Mehmet Polat

CD Review: “The Promise” by Mehmet Polat

Review by Dawoud Kringle

Mehmet PolatArtist: Mehmet Polat
Title: The Promise
Label: Aftab Records
Genre: Turkish/Oriental music

In the past, I reviewed Turkish oud master Mehmet Polat’s, who lives in Amsterdam (Holland), releases  Ask Your Heart, Next Spring and Quantum Leap. I had come to expect Polat to come up with something different and amazing each time he released new music. This is no easy feat for the oud; an instrument that expresses itself in a very specific way. I was curious to hear what new music Polat would come up with.

He does not disappoint.

On this release, Polat is joined by Alper Kekeç (frame drums and darbuka – track 3,4,7,8), Cemil Qocgiri (tenbur – track 10), Daniel van Huffelen (bass – track 1,6,12), Elnur Mikayılov (kamancha – track 5), Joan Terol Amigo (drums – track 1,6,12), Mikail Aslan (vocals & clarinet – track 10),  Ruven Ruppik (Cajon, Bombo legüero, Snare, Doira, Gome, Udu, Effects, cymbals and palmas – track 2,5,10), Shwan Sulaiman (vocals – track 8), and Sinan Arat (ney – track 4).

“Firefighters” opens the collection. In the liner notes, Polat described it as an exploration of his jazz background. However, the beginning sounds to my ears like phrasing somewhat reminiscent of progressive rock, with the maqam melodic content intact. There is a joyful aggression here; like young men blowing off energy in loud and violent playfulness completely free of any emotion other than friendship and fun. Terol Amigo and van Huffelen match Polat’s musical attack with the same exuberance and joy.

This is followed by “Nature Hits Back.” This title suggests the same kind of energy that “Firefighters” displays. But here, Polat goes for a more subtle approach to the song’s message. Rather than representing and recreating the power of nature responding to humanity’s abuse, it is more of a lament; an emotional response to the inevitable. The oud weeps with regret and snarls in anger at what we have done to the earth.

Polat described the next track “Pathfinder,” as a dedication “to the beautiful people who have had a generously positive effect on my life.” With only Kekeç’s frame drum as accompaniment, Polat navigates the nuances of the maqam, which to my ears untrained in maqam, resemble a phrygian mode, or the inherent emotional versatility of raga Bhiravi.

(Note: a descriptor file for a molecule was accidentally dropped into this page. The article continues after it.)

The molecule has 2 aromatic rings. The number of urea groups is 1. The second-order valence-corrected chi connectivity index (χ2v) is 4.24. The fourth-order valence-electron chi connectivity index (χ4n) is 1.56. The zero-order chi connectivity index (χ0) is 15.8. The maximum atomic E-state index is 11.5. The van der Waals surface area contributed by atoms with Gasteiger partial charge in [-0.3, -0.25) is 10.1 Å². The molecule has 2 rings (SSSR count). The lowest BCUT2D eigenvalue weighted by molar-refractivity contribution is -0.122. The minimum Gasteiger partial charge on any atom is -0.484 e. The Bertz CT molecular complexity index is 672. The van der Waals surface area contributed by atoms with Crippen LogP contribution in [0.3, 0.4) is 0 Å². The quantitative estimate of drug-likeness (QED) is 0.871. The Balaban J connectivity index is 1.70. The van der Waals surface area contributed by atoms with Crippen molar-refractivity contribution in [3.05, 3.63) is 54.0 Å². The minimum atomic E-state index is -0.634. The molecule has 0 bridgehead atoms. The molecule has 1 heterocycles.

Sinan Arat’s ney is featured on “Footprints.” Its haunting and otherworldly sound compliments Polat’s percussively played oud part beautifully. The song builds to an intense, yet dreamy climax, and ends like incense smoke fading away in a light breeze.

“Permission” is an unexpected departure from the previous tracks. Here, Polat leads the ensemble in a bulerias (a Flamenco rhythmic groove), playing a composition in Afshari ( one of the branches of Dastgah-e Shur in Persian classical music). Mikayılov’s kemancheh solo adds the right blend of unity and contrast.

From here, Polat becomes bolder and more adventurous. “Swinging in Hands” brings jazz and African structures to this musical world. Shwan Suleiman’s vocals bring out a new depth of meaning on Ibrahim Ahmed’s ghazal “Being the Voice.” Qocgiri’s tembur, and Aslam’s vocals head an ensemble on the multi-leveled “Nêterseno.”

A real surprise (and to some people, perhaps a shock) is “Symbolisms.” Here, Polat runs his oud through a looper, delay, and distortion. While I’m sure someone else has attempted this, I cannot recall hearing this being done. And while the use of distortion on an oud may be debatable (perhaps another effect, such as one of the new synthesizer pedals, pitch shifter, or even lightly applied ring modulator would respond better to the tonal qualities of the oud), it leads the oud into a new territory, and dares those who follow to find new means of musical expression in this going-against-the-grain approach to tradition. The boldness and musical adventurousness of this attempt cannot be underestimated.

Polat, as a soloist, and leading the truly excellent musicians he assembled for this recording, has created another masterpiece. It is amazing to contemplate how he continually presents himself with all manner of musical challenges, cultural collages, and emotional labyrinths, and executes the music with masterful ease. This is a delight to listen to.

Previous CD reviews

CD Review: Mehmet Polat & Embracing Colours “Quantum Leap”

Mehmet Polat “Ageless Garden” CD Isssss Outttt!

CD Review: Mehmet Polat Trio 2nd Album “Ask Your Heart”

CD Review: Mehmet Polat Trio (Turkey/Mali)…a spiritual yet adventurous meeting of three masters of their magical instruments (ney, kora and oud)